HP-97 and HP-42



#2

I am really excited about some new calculators I got from that unmentionable website. I purchased an HP-97 which arrived today and I'm looking forward to using it. It works great and is just what the seller promised. When the 97s first came out arounf 1975, I couldn't afford one but I always wanted one. Finally, after some 30 years I actually have one in my hands. I've never seen a 97 in real life, only in pictures and it's not as big as I expected it to be.

It's funny how those desires stick with you through your life. It's a fond memory that's finally been fulfilled. Now I can see first hand how the 67/97s works and not just what I saw in the program translation firmware built into the 41C card reader.

Now, that I have it, I'll have figure out how I'm going to show my wife without getting shot. I know the first question she'll ask me, "How much?" But, she's also a good sport and will understand my need as long as it makes me happy.

I also purchased a HP-42 but I haven't received it yet. Being the successor to the 41, it will be interesting to see how different it is from the 41. I stopped collecting HP calculators after the 41 until the 48GX. It was such a change going from the 41 to the 48GX that it took me a long time to understand how the 48GX worked.

My first HP calculator was an HP-45 which I sold to buy an HP-55. I didn't get the 67/97 since it was too expensive but I ended up buying a 41C when they first came out. Then a 41CV and finally I bought a 41CX last year. After a long gap in my interest in HP calculators, I got a 48GX right after they first came out. I ended up buying just about every book I could find on the GX just to figure out how it worked.

I still have all this stuff even though my wife wonder's why. The 49G+ and the 50G are great calculators but in many ways, beyond me. The 97 is a much simpler calculator and I'm looking forward to playing in that much smaller playground.

Gerry


#3

Hi, Gerry:

    Congratulations for your newly acquired HP-97. It's indeed a truly fine machine and a pleasure to use, what with that large, easy-to-read red LED display and the equally large and comfortable buffered keys, which will allow you to key numbers and operations in advance, for faster results.

    Just two comments/advices:

    1. *Never* try to print NNN's (Non-normalized-numbers). They can be read from data cards, usually generated using an HP-67, where they can be made on purpose to create quasi-alphanumeric messages, and are also used for timers and such. If you're given such a data card, it would be wise to either never read it at all, or in any case, never try to print the NNN you're seeing in the display. Doing that will probably result in a burned-out, utterly destroyed printhead.

      NNN's can also be accidentally created by means of sudden low or peak voltages. If you happen to see some funny display, showing some strangely malformed number or letters in mid-number, *do not attempt to print it*, it's most probably some NNN and thus printing it can hopelessly ruin your printhead.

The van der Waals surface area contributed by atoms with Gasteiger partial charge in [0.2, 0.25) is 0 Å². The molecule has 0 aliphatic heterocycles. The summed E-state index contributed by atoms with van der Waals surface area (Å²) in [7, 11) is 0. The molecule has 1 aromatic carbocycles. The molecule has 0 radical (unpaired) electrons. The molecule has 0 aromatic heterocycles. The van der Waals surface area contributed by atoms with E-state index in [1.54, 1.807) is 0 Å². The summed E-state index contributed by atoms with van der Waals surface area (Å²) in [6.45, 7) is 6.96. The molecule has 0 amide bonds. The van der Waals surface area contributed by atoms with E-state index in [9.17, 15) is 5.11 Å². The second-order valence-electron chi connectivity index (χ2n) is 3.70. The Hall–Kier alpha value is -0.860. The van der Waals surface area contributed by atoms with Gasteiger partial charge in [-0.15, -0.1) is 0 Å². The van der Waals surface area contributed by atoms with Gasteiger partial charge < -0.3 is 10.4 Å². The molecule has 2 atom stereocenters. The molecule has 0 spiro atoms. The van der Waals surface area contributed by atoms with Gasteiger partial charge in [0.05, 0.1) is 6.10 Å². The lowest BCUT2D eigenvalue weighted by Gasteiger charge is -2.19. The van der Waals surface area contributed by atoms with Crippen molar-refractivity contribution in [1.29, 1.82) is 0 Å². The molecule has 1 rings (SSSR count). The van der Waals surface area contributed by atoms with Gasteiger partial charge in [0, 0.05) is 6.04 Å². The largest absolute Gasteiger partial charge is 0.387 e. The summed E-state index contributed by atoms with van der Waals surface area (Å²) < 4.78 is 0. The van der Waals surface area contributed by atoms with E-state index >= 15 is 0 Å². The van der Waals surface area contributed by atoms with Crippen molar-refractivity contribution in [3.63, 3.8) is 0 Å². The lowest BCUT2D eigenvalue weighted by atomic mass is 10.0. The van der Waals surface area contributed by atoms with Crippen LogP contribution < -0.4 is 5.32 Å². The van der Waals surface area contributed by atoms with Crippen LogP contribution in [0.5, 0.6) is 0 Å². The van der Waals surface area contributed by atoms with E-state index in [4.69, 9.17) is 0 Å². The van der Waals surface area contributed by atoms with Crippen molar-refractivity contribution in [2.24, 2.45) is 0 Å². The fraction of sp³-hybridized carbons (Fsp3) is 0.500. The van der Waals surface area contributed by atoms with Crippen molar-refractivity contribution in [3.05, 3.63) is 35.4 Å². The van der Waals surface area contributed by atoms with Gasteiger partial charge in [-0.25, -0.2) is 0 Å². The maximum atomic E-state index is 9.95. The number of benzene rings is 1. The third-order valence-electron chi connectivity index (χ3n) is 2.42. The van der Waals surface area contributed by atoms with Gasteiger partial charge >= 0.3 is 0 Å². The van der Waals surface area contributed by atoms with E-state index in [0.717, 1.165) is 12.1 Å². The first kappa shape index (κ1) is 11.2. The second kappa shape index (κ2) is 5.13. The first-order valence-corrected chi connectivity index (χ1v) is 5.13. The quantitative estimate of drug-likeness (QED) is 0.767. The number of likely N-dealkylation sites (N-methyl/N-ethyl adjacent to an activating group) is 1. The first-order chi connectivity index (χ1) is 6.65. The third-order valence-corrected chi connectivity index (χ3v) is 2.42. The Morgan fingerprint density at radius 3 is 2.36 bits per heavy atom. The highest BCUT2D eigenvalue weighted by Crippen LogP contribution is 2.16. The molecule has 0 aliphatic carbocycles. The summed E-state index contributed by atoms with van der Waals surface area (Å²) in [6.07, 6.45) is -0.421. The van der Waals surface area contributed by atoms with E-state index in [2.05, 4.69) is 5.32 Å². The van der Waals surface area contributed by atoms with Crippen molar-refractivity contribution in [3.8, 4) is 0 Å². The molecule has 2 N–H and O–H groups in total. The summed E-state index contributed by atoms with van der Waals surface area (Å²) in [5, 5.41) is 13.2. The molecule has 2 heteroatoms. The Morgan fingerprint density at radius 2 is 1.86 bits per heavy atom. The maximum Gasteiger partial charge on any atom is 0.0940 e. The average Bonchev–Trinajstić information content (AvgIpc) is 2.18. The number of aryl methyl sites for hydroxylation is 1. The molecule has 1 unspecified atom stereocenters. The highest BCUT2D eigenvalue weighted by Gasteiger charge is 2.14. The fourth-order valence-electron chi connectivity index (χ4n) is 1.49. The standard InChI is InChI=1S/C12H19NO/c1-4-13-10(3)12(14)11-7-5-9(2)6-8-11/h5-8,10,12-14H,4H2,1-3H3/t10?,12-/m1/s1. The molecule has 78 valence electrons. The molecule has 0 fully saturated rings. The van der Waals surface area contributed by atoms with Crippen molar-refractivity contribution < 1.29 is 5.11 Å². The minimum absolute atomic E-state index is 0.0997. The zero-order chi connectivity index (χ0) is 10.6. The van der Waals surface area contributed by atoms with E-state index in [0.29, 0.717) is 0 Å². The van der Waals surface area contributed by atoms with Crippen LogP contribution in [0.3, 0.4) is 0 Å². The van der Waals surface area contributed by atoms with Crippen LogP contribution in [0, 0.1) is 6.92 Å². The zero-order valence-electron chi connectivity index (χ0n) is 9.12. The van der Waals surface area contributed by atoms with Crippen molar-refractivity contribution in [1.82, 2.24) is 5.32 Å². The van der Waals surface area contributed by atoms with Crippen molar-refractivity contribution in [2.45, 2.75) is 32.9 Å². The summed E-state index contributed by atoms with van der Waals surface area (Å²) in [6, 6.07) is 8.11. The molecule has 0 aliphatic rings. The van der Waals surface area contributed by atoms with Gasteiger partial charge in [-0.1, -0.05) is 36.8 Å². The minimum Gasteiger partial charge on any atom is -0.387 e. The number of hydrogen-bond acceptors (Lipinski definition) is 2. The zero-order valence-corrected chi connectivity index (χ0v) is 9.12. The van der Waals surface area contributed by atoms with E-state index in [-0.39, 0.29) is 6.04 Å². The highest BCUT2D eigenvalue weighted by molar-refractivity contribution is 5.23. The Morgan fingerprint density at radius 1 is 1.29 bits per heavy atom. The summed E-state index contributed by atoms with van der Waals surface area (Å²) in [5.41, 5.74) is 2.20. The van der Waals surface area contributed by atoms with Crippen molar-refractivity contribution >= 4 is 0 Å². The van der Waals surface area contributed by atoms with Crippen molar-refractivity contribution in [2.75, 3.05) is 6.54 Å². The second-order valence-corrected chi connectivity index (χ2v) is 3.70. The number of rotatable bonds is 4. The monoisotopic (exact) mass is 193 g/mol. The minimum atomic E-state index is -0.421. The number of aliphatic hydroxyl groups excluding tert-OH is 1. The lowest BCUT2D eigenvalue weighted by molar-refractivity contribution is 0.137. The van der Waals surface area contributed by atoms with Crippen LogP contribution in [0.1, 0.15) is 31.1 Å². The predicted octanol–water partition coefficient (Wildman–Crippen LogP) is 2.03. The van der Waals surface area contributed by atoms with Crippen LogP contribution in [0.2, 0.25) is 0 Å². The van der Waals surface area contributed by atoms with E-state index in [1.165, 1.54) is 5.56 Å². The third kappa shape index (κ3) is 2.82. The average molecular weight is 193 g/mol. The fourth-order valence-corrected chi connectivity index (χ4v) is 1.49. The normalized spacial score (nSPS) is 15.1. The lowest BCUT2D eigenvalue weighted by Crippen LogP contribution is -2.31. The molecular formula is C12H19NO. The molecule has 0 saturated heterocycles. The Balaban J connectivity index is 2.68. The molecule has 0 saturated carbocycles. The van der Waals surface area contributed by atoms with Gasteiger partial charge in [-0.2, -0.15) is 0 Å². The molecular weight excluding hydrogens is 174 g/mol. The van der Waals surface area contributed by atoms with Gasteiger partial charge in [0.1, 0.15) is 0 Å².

2. With a little programming you can make your HP-97 emulate other Topcat models, such as the financial functions of the HP-92. Programs to compute and list mortgages, for instance, can easily fit in a single card and will duplicate the HP-92 financial results. Perhaps you could show such a program, listing all periods of a mortgage, to your wife for she to appreciate the real, practical usefulness of your new acquisition ! :-)

    I sincerely hope you enjoy your new machines !

Best regards from V.

#4

Gerry, I appreciate the simpler commands of the earlier calculators, I didn't have to learn a lot new. I remember the 32, I read ther book through twice before it all fell into place, The later graphical calculators don't fill my needs, and the 35s, who wants a calculator without a STO key, Sam


#5

Sam, the "proposed" 35s does have STO, it is just shifted. Wouldn't make sense to have a RCL without a STO!

#6

Wow Gerry, I could have been reading my own history. The only difference would be that where you found the 97 to be enjoyable and desirable, my choice was the 67. And I finally found one, with full documentation.

I also purchased a 42 and compared it to the 41 (which is my only true love). The 42 is very nice however. I only wish I could have purchased one when they were new. I don't like the alpha process however, with every letter taking at least two key strokes. (you pick the letter from a menu). I also find the screen to be annoying in that it does not offer the greatest contrast unless it is viewed at 45 degrees.

I too find that the 48 and 50 (and indeed RPL) are way beyond my needs and possibly my understanding.

If the calculator was good enough for the space program - it should meet my needs.

Using your playground analogy, more real estate also means more garbage to pick up. I like a smaller yard too.


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